What comes out is a pretty impressive rip-roaring period adventure, involving plenty of swordplay, gun actions, explosions, very impressive horse riding and acrobatics making Zigano a genuine European 1920s action film. There are also nods to past swashbuckling European adventures, including Piel using the hints of the backstory of Alexandre Dumas’ The Three Musketeers and substituting the chase of Queen Anne of France’s diamond necklace to the pursuit of the Italian Queen’s ring. Very good fun overall.

4) Vendémiaire (1918)

Written and directed by the master of the silent film French serial, Louis Feuillade, Vendémiaire is very much the opposite to his most favourable of titles such as Les Vampires (1915-16) and Fantômas (1913). But there is so much goodness that can be seen in this film it’s hard to believe that it has been put to the side so much.


I for one have a confession, it was only about 10-15mins into the screening at the Giornate I began to realise I had seen Vendémiaire once before. Five years earlier I had sat down for this (almost) 3 hour drama at Il Cinema Ritrovato in 2018, then being screened 35mm. This time, it was a brand new restoration.


Set in the sunshine of rural France, Vendémiaire tells the story of a group of French refugees who have fled the war-torn north to work in the grape fields of the south. But all is not what it seems as two of the workers on the fields are in fact escaped German POWs who will do anything to keep themselves from being arrested. Expect murder, violence and one incredibly horrific death involving grapes. ‘Death by grape’ no less!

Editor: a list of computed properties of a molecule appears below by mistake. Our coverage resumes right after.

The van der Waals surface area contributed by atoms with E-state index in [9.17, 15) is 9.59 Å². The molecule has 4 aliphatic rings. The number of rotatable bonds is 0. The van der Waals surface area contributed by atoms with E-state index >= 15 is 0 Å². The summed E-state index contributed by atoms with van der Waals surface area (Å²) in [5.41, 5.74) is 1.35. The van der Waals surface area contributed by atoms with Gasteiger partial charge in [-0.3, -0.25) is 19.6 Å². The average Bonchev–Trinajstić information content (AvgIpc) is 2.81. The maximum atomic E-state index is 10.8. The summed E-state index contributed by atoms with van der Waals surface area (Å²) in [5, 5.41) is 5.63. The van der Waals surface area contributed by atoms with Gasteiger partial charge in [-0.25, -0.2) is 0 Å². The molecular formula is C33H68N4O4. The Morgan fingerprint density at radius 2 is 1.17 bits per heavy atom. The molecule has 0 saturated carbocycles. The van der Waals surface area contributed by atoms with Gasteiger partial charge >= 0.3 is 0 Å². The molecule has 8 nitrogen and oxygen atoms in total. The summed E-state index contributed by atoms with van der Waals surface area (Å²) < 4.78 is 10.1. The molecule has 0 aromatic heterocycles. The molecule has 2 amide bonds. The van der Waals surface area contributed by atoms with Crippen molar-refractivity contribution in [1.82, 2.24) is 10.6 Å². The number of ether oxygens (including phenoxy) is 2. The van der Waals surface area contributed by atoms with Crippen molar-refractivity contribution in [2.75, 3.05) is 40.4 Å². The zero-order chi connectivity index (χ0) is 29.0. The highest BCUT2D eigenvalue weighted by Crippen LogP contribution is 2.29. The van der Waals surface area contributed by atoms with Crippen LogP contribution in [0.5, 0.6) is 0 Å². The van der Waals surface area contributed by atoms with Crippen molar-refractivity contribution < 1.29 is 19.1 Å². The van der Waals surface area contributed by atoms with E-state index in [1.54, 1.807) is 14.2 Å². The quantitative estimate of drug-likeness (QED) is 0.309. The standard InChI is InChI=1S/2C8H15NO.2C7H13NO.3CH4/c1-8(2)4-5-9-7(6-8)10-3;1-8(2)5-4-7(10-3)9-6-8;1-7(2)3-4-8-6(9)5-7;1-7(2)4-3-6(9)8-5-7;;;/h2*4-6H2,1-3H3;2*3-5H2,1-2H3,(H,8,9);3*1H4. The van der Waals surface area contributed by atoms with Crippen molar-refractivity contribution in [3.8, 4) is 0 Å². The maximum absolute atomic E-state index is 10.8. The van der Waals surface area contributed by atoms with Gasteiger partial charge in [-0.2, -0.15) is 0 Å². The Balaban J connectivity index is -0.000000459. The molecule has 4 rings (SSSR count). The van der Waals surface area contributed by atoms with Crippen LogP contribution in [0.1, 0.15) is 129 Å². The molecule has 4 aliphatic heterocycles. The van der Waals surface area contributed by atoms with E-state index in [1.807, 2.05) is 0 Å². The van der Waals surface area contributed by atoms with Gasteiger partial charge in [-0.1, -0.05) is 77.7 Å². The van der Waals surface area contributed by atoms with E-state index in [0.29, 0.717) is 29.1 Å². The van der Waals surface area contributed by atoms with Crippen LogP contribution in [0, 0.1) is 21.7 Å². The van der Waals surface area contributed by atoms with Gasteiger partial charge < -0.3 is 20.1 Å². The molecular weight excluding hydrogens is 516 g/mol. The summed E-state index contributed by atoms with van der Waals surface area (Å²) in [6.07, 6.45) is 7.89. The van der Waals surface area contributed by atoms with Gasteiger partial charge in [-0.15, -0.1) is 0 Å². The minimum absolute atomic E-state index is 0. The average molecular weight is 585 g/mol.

If anything, seeing Vendémiaire this time around thanks to this stunning new restoration only reinforced myself that this is a film worth seeing… at least… in the end… twice!

5) Harlem Sketches (1935)

One of my favourite programmes during the Giornate is always the short non-fiction strands. This year’s gems included stunning titles showcasing Istanbul in 1912, London in 1927 and Tenerife in 1925.


Out of all of them however, Harlem Sketches from 1935 stood out. A record of the people and atmosphere of 1930s Harlem, filmed the same year as the Harlem Race Riot of 1935. This film gave the sense of the anger and anxiety of the people we saw in front of us. But it was not all doom and gloom as there was some great footage of the cultural side of the area including music and I’m sure I spotted the odd cinema at the same time. I feel this little 16 minute short would work perfectly with a future film noir.